This volume contains a detailed grammatical description of the spoken Aramaic dialect of the Jewish communities in the towns of Sulemaniyya and Ḥalabja in North Eastern Iraq. It also includes a transcription of oral texts recorded in the dialect.
The grammar is based on extensive fieldwork carried out among native speakers. It consists of sections on phonology, morphology and syntax. There is also a study of semantic fields in the lexicon of the dialect and full glossaries of lexical items.
This Aramaic dialect, which belongs to the North Eastern Neo-Aramaic group, has never been described before. The Jewish communities left Sulemaniyya and Ḥalabja in the 1950s and the dialect is now on the verge of extinction.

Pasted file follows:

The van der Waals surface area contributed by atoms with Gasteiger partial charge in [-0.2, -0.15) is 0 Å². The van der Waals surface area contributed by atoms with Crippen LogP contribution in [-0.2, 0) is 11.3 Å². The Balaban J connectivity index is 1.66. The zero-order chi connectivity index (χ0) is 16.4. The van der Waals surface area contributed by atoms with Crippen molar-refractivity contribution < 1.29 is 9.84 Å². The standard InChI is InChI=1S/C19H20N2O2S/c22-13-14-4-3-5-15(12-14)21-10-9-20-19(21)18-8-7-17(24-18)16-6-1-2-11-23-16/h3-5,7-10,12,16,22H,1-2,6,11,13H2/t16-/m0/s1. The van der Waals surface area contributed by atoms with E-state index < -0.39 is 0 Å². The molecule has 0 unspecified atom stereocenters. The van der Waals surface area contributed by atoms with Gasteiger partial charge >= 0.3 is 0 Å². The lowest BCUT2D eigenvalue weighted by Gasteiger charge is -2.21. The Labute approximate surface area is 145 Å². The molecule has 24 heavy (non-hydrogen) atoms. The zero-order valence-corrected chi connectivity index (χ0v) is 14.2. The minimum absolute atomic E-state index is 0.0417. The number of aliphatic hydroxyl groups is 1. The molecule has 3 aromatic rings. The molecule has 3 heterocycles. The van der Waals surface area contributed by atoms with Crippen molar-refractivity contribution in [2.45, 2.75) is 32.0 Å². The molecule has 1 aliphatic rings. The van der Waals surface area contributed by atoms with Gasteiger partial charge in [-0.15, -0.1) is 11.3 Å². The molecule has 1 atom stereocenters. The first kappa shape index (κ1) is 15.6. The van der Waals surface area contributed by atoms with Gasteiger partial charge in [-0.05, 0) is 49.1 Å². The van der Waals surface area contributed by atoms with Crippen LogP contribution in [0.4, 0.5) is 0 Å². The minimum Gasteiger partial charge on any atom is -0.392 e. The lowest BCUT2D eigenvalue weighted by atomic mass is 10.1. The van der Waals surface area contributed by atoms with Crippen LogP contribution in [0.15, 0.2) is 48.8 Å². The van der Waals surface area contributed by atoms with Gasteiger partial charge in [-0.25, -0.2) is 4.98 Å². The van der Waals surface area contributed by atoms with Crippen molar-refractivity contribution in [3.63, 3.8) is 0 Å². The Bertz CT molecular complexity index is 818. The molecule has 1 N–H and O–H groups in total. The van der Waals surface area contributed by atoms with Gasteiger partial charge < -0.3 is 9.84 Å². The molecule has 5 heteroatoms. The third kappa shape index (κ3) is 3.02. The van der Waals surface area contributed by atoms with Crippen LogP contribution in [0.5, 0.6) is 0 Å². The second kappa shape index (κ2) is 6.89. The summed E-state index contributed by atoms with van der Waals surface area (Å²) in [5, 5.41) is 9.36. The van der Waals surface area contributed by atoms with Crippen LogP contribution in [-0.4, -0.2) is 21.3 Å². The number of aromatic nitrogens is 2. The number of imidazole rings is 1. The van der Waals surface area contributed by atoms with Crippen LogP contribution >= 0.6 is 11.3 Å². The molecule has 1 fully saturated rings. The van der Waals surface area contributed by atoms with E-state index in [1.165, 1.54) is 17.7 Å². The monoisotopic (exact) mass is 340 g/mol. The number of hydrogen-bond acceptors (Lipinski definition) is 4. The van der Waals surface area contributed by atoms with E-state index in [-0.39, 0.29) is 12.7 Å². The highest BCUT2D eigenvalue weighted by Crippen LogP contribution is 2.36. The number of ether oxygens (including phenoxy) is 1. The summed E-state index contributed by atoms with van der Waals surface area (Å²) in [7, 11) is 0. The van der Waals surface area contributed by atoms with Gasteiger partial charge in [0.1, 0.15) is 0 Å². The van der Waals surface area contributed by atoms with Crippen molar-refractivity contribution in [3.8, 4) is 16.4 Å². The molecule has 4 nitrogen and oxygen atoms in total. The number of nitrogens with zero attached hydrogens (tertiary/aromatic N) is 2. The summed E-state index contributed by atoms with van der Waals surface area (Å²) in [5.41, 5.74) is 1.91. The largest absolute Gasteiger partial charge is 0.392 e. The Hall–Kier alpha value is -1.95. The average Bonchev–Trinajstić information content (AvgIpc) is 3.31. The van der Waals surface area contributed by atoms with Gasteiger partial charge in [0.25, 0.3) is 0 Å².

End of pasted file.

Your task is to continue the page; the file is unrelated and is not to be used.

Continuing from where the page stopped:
Geoffrey Khan, Ph.D. (1984) in Semitic Languages, School of Oriental and African Studies, University of London, is Professor of Semitic Philology at the University of Cambridge and Fellow of the British Academy. He has published extensively on medieval Semitic philology and Neo-Aramaic dialectology.
The book will be of interest to scholars of Semitic philology and also those with an interest in Jewish communities of the Near East.